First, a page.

Just reading an (unpublished) draft post from a few years back on my Classic Porsche Blog, where I spotted a perfectly-preserved 1977 911S Targa in the corner of Tuthill’s yard and mused on how the 2.7 S Targa was once the runt of the 911 line – I mean the absolute worst car you could possibly aspire to – but now would be valued at £30k+ for insurance. Anyone who thinks a 2.5 Boxster Tip will never go up in value should remember the 911S. Porsche may have built thousands, but one day there won’t be so many.
Over breakfast, BBC 6 Music played a 1977 Peel session track from The Jam, introducing it with a BBC interview with the band from the same year. “Are you punks?” asked the interviewer. “This time last year, everyone under 20 who played music was a punk,” said Bruce Foxton with a very deft negative. “If you tell me what punk is, I’ll tell you if we fit,” said Weller with another. “We just want to play, to keep getting better, and not be shoved in a bracket. You can already hear music that’s going to last coming out of the movement.”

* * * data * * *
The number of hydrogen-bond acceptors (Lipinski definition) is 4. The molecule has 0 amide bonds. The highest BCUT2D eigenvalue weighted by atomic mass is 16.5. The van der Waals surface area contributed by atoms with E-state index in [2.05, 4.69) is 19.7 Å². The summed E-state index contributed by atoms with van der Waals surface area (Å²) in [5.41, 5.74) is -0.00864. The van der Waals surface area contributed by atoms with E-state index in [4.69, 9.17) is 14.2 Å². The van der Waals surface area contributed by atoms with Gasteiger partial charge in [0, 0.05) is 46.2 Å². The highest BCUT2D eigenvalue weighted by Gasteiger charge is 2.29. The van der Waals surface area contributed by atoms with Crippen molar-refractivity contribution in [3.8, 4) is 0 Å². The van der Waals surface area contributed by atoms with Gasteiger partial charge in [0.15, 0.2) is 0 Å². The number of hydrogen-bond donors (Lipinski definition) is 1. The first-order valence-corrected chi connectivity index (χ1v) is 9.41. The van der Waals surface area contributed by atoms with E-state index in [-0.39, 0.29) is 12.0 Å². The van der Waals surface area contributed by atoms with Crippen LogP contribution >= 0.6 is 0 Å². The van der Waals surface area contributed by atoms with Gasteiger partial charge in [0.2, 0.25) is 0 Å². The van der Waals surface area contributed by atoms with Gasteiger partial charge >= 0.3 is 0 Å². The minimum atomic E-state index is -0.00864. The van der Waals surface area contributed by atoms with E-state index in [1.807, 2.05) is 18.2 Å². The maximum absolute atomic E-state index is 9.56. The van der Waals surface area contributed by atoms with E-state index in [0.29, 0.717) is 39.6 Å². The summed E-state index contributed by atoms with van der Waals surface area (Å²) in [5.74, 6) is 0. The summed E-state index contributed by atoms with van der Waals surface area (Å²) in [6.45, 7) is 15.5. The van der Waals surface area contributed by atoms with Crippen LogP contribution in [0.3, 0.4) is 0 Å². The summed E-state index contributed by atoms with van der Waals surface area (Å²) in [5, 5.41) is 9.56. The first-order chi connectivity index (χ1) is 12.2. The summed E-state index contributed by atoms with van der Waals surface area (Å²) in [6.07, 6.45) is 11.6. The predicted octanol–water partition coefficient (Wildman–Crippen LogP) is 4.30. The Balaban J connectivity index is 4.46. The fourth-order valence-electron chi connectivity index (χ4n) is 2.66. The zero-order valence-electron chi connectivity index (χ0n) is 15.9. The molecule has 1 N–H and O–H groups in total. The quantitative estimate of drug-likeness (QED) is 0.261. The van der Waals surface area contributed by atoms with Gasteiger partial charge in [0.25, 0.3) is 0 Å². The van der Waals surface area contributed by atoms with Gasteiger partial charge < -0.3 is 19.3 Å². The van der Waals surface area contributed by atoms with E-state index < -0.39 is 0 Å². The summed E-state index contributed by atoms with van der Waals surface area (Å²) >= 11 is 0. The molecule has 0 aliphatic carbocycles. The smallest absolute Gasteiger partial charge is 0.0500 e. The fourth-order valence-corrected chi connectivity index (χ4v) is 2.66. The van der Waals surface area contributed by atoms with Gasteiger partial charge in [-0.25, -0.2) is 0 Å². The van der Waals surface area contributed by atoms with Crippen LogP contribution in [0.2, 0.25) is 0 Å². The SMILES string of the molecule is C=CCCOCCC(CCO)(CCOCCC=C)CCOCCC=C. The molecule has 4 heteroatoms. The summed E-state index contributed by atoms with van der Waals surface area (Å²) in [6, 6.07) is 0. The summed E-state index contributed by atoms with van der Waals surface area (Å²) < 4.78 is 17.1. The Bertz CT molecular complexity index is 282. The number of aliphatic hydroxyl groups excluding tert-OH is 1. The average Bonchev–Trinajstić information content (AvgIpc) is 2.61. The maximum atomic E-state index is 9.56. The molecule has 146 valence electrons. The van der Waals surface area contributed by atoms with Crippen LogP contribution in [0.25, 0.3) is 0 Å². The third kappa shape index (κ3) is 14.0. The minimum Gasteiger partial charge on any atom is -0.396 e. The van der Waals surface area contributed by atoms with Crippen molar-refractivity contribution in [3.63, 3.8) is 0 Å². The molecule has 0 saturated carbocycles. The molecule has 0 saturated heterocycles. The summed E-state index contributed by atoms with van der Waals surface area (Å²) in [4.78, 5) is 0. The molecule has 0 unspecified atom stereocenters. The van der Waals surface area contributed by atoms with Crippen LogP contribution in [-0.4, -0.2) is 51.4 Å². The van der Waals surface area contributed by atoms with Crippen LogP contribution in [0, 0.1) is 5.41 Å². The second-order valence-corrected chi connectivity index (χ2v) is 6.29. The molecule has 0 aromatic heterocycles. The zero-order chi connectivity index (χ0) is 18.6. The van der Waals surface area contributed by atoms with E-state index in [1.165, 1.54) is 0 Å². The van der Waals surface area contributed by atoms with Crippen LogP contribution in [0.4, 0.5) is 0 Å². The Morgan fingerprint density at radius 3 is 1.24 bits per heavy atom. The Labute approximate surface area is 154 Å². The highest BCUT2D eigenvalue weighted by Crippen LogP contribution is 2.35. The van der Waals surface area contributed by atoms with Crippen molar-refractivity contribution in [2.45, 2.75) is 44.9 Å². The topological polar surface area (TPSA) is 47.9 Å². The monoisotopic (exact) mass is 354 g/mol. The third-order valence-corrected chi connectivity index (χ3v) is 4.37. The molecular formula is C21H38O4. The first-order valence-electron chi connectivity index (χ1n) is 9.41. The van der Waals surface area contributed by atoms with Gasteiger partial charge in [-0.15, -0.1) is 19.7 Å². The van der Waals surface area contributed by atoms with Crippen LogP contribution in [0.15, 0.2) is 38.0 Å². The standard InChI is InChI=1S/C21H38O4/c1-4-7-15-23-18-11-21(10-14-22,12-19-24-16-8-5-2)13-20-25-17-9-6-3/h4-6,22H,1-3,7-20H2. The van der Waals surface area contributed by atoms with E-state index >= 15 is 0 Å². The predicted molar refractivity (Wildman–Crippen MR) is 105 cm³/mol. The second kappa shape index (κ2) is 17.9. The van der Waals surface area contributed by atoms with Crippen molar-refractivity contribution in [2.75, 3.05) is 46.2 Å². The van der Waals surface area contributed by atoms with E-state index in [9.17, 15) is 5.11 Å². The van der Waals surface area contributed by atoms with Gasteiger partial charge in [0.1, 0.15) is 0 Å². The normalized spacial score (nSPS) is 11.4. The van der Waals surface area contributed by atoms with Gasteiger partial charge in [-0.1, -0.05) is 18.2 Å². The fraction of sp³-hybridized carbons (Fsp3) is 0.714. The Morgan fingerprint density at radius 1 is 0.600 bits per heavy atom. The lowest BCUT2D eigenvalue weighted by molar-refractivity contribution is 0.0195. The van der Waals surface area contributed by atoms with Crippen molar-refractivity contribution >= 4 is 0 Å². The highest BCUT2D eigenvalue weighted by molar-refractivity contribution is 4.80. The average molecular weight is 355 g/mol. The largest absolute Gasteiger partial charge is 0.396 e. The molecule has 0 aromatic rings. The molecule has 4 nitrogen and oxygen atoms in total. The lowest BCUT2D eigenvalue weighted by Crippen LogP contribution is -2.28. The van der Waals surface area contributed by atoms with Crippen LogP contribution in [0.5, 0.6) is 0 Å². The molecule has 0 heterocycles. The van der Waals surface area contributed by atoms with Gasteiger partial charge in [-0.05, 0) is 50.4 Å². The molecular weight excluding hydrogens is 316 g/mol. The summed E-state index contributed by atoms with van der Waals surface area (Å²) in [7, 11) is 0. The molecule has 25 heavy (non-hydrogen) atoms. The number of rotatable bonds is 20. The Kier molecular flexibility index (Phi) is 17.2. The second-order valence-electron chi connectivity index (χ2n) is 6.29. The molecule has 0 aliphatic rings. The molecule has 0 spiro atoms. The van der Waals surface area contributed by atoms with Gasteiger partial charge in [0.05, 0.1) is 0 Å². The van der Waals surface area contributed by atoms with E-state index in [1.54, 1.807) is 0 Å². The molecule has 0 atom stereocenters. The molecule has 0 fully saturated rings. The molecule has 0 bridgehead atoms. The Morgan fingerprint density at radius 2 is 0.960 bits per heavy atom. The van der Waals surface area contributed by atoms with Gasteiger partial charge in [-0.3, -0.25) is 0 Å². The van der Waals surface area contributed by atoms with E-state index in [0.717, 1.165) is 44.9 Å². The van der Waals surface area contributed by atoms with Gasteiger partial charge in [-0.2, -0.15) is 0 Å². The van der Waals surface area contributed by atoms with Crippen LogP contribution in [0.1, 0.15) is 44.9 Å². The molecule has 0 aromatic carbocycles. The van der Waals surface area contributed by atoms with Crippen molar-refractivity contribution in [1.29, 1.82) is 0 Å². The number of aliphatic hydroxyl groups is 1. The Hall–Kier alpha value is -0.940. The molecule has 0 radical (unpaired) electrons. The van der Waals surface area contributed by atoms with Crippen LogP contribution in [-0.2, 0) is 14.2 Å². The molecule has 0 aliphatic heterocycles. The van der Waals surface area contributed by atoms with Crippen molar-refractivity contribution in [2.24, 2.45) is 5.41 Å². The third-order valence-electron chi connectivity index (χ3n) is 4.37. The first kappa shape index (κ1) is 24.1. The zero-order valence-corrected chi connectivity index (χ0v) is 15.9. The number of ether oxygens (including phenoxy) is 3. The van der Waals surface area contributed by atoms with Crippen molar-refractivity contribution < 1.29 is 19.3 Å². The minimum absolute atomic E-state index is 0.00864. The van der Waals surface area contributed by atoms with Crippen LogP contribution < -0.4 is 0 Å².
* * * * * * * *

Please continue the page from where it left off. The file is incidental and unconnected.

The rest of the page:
The trio’s music has certainly lasted. I’ve still got a 6-disc CD changer in my Cayenne (albeit about to go), and one of those discs is The Jam’s “In the City“. Still a visceral listening experience, it’s an electric ropeladder of escape from three guys who know their music has to reach out and be real. Reviewing the album for Record Mirror (who remembers that?!), Barry Cain wrote: “armed and extremely dangerous, The Jam stalk the decrepit grooves. If you don’t like them, hard luck: they’re going to be around for a long time. Seldom do albums actually reflect pre-20 delusions, but this one does.”
The best new music of 1977 continues to engage new listeners. I’m thinking The Jam, Donna Summer/Giorgio Moroder, Sex Pistols, or Billy Joel’s The Stranger (instantly wish I was in New York every time). In such lofty aural company, flat six sounds from a 911 Targa seem to sit just right. No wonder values are rising for cars this classic.